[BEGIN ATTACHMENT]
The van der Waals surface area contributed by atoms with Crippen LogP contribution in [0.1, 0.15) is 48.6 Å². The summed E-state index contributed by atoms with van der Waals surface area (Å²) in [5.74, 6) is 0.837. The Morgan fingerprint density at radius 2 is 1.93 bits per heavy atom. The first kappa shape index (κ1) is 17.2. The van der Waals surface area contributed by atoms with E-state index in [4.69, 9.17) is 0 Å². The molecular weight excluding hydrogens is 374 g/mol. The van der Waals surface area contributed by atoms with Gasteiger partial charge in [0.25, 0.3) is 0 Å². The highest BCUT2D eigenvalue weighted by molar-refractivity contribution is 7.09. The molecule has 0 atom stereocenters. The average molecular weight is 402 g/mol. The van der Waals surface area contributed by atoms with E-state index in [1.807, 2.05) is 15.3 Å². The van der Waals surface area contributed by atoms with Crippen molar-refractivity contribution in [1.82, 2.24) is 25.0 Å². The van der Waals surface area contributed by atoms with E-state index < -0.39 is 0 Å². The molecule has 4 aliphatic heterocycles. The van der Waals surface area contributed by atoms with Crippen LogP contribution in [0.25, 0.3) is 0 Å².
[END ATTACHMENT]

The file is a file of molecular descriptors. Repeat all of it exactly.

The van der Waals surface area contributed by atoms with Crippen LogP contribution in [0.1, 0.15) is 48.6 Å². The summed E-state index contributed by atoms with van der Waals surface area (Å²) in [5.74, 6) is 0.837. The Morgan fingerprint density at radius 2 is 1.93 bits per heavy atom. The first kappa shape index (κ1) is 17.2. The van der Waals surface area contributed by atoms with E-state index in [4.69, 9.17) is 0 Å². The molecular weight excluding hydrogens is 374 g/mol. The van der Waals surface area contributed by atoms with Gasteiger partial charge in [0.25, 0.3) is 0 Å². The highest BCUT2D eigenvalue weighted by molar-refractivity contribution is 7.09. The molecule has 0 atom stereocenters. The average molecular weight is 402 g/mol. The van der Waals surface area contributed by atoms with E-state index in [1.807, 2.05) is 15.3 Å². The van der Waals surface area contributed by atoms with Crippen molar-refractivity contribution in [1.82, 2.24) is 25.0 Å². The van der Waals surface area contributed by atoms with E-state index < -0.39 is 0 Å². The molecule has 4 aliphatic heterocycles. The van der Waals surface area contributed by atoms with Crippen LogP contribution in [0.25, 0.3) is 0 Å².